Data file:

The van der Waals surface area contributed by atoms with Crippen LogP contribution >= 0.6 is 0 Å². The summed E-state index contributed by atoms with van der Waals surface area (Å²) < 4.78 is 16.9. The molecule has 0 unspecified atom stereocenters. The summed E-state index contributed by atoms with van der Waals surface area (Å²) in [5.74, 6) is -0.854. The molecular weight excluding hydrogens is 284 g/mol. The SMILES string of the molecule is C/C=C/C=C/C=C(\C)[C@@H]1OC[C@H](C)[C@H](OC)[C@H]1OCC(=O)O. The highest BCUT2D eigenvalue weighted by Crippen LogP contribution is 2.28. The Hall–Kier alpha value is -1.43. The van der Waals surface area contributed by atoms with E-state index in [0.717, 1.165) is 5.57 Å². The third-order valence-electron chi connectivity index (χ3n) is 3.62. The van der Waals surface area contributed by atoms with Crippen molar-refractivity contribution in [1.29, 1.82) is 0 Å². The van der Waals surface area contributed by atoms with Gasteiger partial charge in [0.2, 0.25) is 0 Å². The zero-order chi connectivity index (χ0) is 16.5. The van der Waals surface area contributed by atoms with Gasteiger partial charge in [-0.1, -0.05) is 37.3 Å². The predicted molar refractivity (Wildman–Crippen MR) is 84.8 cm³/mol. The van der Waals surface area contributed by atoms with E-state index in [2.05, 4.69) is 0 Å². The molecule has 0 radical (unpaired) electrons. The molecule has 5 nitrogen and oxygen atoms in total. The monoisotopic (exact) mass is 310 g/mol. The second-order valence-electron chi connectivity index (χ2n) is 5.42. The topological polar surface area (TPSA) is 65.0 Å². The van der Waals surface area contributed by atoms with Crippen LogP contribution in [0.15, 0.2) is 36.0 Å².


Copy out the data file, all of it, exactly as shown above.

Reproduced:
The van der Waals surface area contributed by atoms with Crippen LogP contribution >= 0.6 is 0 Å². The summed E-state index contributed by atoms with van der Waals surface area (Å²) < 4.78 is 16.9. The molecule has 0 unspecified atom stereocenters. The summed E-state index contributed by atoms with van der Waals surface area (Å²) in [5.74, 6) is -0.854. The molecular weight excluding hydrogens is 284 g/mol. The SMILES string of the molecule is C/C=C/C=C/C=C(\C)[C@@H]1OC[C@H](C)[C@H](OC)[C@H]1OCC(=O)O. The highest BCUT2D eigenvalue weighted by Crippen LogP contribution is 2.28. The Hall–Kier alpha value is -1.43. The van der Waals surface area contributed by atoms with E-state index in [0.717, 1.165) is 5.57 Å². The third-order valence-electron chi connectivity index (χ3n) is 3.62. The van der Waals surface area contributed by atoms with Crippen molar-refractivity contribution in [1.29, 1.82) is 0 Å². The van der Waals surface area contributed by atoms with Gasteiger partial charge in [0.2, 0.25) is 0 Å². The zero-order chi connectivity index (χ0) is 16.5. The van der Waals surface area contributed by atoms with Gasteiger partial charge in [-0.1, -0.05) is 37.3 Å². The predicted molar refractivity (Wildman–Crippen MR) is 84.8 cm³/mol. The van der Waals surface area contributed by atoms with E-state index in [2.05, 4.69) is 0 Å². The molecule has 0 radical (unpaired) electrons. The molecule has 5 nitrogen and oxygen atoms in total. The monoisotopic (exact) mass is 310 g/mol. The second-order valence-electron chi connectivity index (χ2n) is 5.42. The topological polar surface area (TPSA) is 65.0 Å². The van der Waals surface area contributed by atoms with Crippen LogP contribution in [0.15, 0.2) is 36.0 Å².